Editing Writing for Kids! Tips for teaching editing in a K-2 Classroom

February 12, 2021

If you’re a K-2 teacher, you already know that teaching writing in kindergarten, first, and second grade certainly comes with its own challenges. There are so many skills that go into learning how to write. As teachers, we must always recognize that teaching writing is a long game. It is a process and students will learn and grow in this process throughout their entire lives.

There are so many aspects of student writing I could share, but today, I want to dive into student editing. In today’s blog post, I am going to share 3 tips to help teach students how to edit their own writing in a K-2 classroom.

To see all this information in video format, simply head over to my YouTube video below and press play!

If you want to read the tips, just keep scrolling.

Before I dive into tip number one, I just wanna share a quick cautionary tip: there should be no “perfect: writing in your kindergarten, first grade, or second grade classroom. Your students’ work should look like a 5-8 year old wrote it. This means the writing should have errors! There is no point in going in, as the teacher, and marking up your students’ writing with red circles and erase marks then having students fix it all and publish it. This looks like a “perfect” piece of art which is not only unrealistic, but it’s also confusing to parents who see this work and think it is their child’s authentic work.

Sometimes that “perfect” work also gets passed on to the next grade-level teacher maybe and that can be confusing too because you can’t really see the student’s strengths and weaknesses. I know teachers don’t do this on purpose, but it’s just a cautionary tip to look out for! Instead, we want our students to be able to go back into their writing independently, re-read it, and find some of the errors and fix them before they publish their paper. It is all a part of the writing workshop process and it’s something that you want them to practice doing from a young age so they can get used to it and know what to look for and build upon it as they continue in their education.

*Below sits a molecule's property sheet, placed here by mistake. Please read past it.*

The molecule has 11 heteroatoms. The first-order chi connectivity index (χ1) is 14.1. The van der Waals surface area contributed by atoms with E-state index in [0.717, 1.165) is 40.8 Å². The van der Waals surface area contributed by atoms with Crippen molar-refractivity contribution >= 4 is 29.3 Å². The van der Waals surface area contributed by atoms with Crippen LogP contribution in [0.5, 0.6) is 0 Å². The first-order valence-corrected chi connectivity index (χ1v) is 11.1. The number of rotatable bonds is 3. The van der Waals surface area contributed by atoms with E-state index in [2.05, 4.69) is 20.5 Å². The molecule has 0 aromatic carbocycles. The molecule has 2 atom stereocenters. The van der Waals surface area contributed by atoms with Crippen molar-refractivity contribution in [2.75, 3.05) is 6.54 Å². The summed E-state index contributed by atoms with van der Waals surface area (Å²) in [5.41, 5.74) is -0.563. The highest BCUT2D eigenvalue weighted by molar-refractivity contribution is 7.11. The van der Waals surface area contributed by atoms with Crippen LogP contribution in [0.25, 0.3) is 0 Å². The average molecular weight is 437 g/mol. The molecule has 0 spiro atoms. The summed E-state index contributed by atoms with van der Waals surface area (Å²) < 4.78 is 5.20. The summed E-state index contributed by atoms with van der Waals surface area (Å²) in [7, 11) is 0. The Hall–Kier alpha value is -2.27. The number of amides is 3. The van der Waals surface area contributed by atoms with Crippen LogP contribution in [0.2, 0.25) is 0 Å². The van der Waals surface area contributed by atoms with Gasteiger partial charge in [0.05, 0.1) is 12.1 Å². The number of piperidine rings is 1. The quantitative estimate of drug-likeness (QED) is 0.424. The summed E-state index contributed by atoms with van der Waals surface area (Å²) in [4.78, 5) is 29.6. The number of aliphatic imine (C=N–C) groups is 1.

Tip 1: Use CORRECT sample passages when modeling editing

I very often see teachers using “fix it” type of passages where students are going into the writing, finding what’s wrong, and then they have to fix, or correct it. Now, I don’t mean that you can NEVER use these types of activities, but my advice would be to use them sparingly. Instead, when it is time to teach my students how to edit their work I like to use passages that are already correct.

For my classroom, I made some sample passages written as if a second-grade student wrote them for all different genres (personal narratives, informative writing, etc.).  Instead of fixing incorrect writing, I teach my students to identify what is correct in the passages.  I find that especially in those young grades, our students need as many opportunities as possible to see what the correct writing looks like.

These different example passages are included in my K-2 writing course, The First Grade Writing Formula

This is their stage of development where we are really focusing on mentor texts and looking at the way authors choose to write language so we can read and enjoy it. Since we are paying so close attention to those types of things, it could be a little confusing to constantly show your students incorrect writing. You probably already know this, but your students already see a lot of incorrect writing in their OWN papers. If you don’t want to write up some sample passages (or use mine from above), you can also go ahead and photocopy a page from a book that you’ve read aloud. Then, I would have students use highlighters to point out different editing skills we are working on. Things such as capital letters at the beginning of our sentences, punctuation at the end of our sentences, etc. Doing activities like this helps to reiterate what good writing should look like as a model for our students as they continue to write themselves.

 

Tip 2: Use an Editing Checklist

The act of writing is a lot for our youngest students. They need to be able to not only formulate an idea to write about but then they need to take all that knowledge and write it down on paper. Spelling words, using spaces, punctuation… it’s a lot! When teaching editing, this is our chance to help students out and make this as seamless as possible. By using an editing checklist, we can show students exactly what our expectations are as they go back into their work.